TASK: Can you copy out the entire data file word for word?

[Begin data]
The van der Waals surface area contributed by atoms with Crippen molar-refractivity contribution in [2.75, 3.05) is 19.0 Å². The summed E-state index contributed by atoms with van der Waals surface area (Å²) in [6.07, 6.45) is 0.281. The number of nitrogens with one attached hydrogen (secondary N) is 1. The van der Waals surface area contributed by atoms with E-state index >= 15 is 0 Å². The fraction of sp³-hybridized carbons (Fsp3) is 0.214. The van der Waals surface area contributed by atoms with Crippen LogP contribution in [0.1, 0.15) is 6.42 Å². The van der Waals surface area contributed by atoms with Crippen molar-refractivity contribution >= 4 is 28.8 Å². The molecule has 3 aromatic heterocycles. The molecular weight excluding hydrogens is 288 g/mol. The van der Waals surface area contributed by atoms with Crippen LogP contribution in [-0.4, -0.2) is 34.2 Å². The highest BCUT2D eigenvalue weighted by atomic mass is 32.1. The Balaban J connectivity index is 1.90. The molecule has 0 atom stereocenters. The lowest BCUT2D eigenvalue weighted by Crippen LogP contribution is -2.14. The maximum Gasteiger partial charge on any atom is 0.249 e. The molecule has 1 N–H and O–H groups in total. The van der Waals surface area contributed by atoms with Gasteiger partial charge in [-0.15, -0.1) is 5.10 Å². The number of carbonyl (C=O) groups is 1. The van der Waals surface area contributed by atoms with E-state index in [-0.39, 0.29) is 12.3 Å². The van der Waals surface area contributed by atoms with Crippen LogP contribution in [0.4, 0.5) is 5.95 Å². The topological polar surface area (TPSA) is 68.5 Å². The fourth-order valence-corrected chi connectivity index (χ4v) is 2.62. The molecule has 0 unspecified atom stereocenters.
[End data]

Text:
The van der Waals surface area contributed by atoms with Crippen molar-refractivity contribution in [2.75, 3.05) is 19.0 Å². The summed E-state index contributed by atoms with van der Waals surface area (Å²) in [6.07, 6.45) is 0.281. The number of nitrogens with one attached hydrogen (secondary N) is 1. The van der Waals surface area contributed by atoms with E-state index >= 15 is 0 Å². The fraction of sp³-hybridized carbons (Fsp3) is 0.214. The van der Waals surface area contributed by atoms with Crippen LogP contribution in [0.1, 0.15) is 6.42 Å². The van der Waals surface area contributed by atoms with Crippen molar-refractivity contribution >= 4 is 28.8 Å². The molecule has 3 aromatic heterocycles. The molecular weight excluding hydrogens is 288 g/mol. The van der Waals surface area contributed by atoms with Crippen LogP contribution in [-0.4, -0.2) is 34.2 Å². The highest BCUT2D eigenvalue weighted by atomic mass is 32.1. The Balaban J connectivity index is 1.90. The molecule has 0 atom stereocenters. The lowest BCUT2D eigenvalue weighted by Crippen LogP contribution is -2.14. The maximum Gasteiger partial charge on any atom is 0.249 e. The molecule has 1 N–H and O–H groups in total. The van der Waals surface area contributed by atoms with Gasteiger partial charge in [-0.15, -0.1) is 5.10 Å². The number of carbonyl (C=O) groups is 1. The van der Waals surface area contributed by atoms with E-state index in [-0.39, 0.29) is 12.3 Å². The van der Waals surface area contributed by atoms with Crippen LogP contribution in [0.4, 0.5) is 5.95 Å². The topological polar surface area (TPSA) is 68.5 Å². The fourth-order valence-corrected chi connectivity index (χ4v) is 2.62. The molecule has 0 unspecified atom stereocenters.